I have been scrutinizing the first American visit from all available footage, and it seems to me that John Lennon was not a really happy camper, or at least a bit subdued in almost every performance and situation during that week. I believe part of his problem could have been his eyesight or perhaps having his wife there, but I get the impression that he felt out of his element or possibly felt that he was losing control, while the others were embracing the moment(s), especially Paul and Ringo (George may have been run-down from lack of sleep but definitely not ill, as his sister has defined the myth, and not subdued at all).

      Maybe Brian told him to be on his best behavior, which would have stifled the famous Lennon cockiness and tom-foolery attitude except for one or two moments, like the first airport press conference, and in less public settings (on the train). It could have been nervous energy that had no outlet or lack of focus, or John may have been so worried they would fail in America that the opposite reality was too overwhelming to digest all at once. He seemed barely tolerant and impatient or slightly put-off in the hotel room, with Murry Kaufman and everybody buzzing around him intensely. He got plastered and pie-eyed at his table in the Peppermint Lounge while everybody else was dancing and cavorting with wild abandon. Songs with his lead vocal - T&S, PPM, and This Boy - were good, but the rest of the time he appeared to be "an Extra in his own Film".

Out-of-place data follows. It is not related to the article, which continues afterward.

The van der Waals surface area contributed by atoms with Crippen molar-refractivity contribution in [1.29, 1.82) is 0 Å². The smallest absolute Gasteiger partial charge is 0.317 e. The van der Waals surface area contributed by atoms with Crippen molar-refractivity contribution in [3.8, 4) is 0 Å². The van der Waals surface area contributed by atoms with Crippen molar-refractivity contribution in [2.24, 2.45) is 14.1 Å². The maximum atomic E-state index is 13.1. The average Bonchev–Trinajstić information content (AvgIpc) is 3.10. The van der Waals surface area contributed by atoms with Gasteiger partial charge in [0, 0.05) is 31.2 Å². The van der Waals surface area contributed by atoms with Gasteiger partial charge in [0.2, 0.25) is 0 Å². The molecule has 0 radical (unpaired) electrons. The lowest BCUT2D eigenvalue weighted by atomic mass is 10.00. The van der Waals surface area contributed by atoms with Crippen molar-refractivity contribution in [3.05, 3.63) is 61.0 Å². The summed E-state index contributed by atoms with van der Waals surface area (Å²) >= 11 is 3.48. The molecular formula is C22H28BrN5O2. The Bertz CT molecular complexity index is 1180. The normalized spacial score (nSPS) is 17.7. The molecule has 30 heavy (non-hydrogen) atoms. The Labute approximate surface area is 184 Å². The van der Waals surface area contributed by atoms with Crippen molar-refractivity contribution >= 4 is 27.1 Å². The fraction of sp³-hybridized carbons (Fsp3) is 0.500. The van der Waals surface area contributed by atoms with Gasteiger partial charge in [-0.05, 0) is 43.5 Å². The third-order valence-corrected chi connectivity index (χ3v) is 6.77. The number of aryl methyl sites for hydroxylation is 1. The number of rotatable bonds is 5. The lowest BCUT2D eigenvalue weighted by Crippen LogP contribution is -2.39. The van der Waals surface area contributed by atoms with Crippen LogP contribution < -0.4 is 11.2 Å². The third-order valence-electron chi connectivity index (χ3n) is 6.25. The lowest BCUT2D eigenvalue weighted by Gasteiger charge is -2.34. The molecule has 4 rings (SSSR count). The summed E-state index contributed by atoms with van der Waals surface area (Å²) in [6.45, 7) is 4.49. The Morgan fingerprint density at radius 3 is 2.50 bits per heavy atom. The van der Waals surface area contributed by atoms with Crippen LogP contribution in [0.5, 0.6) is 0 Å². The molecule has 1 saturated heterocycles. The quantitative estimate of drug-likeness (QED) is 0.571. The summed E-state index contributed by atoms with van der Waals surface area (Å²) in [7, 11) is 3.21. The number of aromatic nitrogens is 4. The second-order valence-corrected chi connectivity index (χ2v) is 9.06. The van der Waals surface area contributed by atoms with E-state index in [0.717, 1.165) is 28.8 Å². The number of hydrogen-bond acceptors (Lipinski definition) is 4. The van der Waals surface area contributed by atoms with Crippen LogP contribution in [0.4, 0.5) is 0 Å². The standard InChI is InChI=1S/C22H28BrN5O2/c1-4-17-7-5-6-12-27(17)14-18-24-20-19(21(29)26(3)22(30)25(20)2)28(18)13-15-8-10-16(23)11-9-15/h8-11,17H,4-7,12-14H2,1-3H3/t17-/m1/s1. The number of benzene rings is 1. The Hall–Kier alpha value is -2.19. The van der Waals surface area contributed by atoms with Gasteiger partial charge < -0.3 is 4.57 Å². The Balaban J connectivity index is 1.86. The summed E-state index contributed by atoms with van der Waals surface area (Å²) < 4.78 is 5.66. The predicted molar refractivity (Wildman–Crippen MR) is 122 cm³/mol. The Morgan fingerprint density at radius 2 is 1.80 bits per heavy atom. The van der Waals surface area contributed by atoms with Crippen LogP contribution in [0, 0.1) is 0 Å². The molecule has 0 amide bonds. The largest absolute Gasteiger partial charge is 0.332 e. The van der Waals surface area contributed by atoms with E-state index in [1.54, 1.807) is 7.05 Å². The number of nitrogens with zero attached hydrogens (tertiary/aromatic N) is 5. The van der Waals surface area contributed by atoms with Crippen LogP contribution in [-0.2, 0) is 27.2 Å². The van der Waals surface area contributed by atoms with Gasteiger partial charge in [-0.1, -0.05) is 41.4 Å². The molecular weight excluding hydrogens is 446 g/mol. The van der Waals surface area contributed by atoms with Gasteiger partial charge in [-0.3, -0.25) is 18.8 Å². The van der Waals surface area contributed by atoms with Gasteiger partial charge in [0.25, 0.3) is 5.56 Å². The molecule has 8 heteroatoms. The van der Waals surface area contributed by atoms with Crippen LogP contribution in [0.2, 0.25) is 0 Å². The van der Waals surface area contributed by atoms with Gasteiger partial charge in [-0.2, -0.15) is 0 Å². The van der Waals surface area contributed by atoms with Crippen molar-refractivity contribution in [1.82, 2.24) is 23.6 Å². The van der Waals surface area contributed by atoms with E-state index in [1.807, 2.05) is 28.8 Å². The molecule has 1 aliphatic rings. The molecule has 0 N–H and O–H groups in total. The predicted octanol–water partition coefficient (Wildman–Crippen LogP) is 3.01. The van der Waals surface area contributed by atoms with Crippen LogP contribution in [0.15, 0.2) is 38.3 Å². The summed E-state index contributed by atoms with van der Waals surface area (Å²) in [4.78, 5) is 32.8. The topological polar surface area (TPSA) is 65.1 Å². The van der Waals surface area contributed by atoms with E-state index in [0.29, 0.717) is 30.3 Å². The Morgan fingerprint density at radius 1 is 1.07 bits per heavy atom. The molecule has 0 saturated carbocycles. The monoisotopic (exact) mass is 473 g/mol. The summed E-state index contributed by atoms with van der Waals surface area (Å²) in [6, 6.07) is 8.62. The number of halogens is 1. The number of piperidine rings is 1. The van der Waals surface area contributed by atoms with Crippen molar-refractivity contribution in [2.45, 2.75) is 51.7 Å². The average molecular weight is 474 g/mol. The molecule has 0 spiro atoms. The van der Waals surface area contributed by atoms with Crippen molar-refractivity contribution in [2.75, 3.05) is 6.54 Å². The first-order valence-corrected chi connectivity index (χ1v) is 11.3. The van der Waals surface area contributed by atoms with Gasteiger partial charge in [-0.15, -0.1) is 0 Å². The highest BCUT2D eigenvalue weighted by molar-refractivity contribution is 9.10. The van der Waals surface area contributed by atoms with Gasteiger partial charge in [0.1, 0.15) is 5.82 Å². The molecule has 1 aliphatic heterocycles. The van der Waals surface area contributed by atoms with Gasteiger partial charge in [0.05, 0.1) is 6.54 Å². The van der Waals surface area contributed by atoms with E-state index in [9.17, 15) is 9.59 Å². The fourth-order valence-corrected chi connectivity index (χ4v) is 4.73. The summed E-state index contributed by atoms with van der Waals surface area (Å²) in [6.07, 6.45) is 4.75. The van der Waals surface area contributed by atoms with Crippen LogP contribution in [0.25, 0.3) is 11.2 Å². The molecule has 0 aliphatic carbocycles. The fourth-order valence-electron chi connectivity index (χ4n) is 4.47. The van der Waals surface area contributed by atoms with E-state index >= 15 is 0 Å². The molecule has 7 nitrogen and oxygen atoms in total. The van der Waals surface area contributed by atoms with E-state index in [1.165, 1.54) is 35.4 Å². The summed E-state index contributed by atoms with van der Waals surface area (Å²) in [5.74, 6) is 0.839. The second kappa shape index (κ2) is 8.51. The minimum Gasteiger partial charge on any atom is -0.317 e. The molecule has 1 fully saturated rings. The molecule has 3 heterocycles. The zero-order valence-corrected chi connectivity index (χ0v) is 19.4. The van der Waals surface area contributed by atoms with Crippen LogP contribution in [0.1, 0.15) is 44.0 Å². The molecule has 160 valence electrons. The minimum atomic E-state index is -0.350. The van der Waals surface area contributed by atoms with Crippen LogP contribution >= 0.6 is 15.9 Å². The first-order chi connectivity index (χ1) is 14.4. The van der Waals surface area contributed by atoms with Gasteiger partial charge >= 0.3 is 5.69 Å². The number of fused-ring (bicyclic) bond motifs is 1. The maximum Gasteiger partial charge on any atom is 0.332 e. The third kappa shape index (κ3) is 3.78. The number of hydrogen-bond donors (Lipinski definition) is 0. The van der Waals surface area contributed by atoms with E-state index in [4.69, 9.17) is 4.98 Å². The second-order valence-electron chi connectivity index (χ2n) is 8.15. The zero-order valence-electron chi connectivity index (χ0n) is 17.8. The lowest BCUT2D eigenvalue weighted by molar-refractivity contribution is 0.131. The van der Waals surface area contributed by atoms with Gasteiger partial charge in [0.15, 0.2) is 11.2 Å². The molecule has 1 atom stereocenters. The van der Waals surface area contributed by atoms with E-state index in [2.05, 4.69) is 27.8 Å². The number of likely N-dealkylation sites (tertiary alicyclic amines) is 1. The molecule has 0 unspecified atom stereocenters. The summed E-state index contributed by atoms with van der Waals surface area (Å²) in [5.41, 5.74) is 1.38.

It may have been a temporary condition, but it looked to me like, at that moment in time when his loftiest goals had been achieved, the confident leader and founder of The Beatles had been unintentionally and inadvertently set-aside, now unsure and directionless.

      1. That would be interesting to look into. I'm guessing a lot of it was being "an Extra in his own Film." As early as July 1963 John was fretting about losing control of the band partly because "She Loves You" was about to become their biggest hit ever in the UK (which, contrary to public perception, was mostly Paul's song). John had recently gone on a trip with Brian Epstein to make it clear to Brian that it was John's band and that the songwriting credits would be "Lennon-McCartney." But in the studio it was becoming clear to George Martin that Paul was John's equal. And 6 months later, to the new American audience, this was a band of equals. (Even Ringo received his share of adulation for the first time.)

      2. You're right. I always thought John looked very subdued during the Ed Sullivan shows, but I believe it was for a different reason -- he was terrified! Lennon has admiitted that he had terrible stage fright and would vomit before going onstage. I think these first US TV appearances were terrifying to him. That is why you can barely hear him singing especially on the first Ed Sullivan appearance. It's from his nerves! Thank God for Paul. Paul has the showman type of personality that John didn't have. That's why they were such good compliments to each other. I've also noticed that Paul almost always introduced the songs at their concerts.

        Also, I'm surprised to hear you say George wasn't sick. What did Louise say about that? There's lots of photos of him in bed in the hotel.

  3. My copy arrived a few days ago. Both of the mailmen who delivered it asked me to order smaller books in future.

    Harry Nilsson did the same thing: much misery turned into some of the happiest music ever recorded (though of course he and John also recorded some massive pain as well.)

  4. Hey John!!
    Enjoyed reading this. I remember seeing Lennon saying this back then. The Amazon promo would go over nice now...."All songs written and recorded by us in just one language (the language of music) available to you within seconds on our site!!"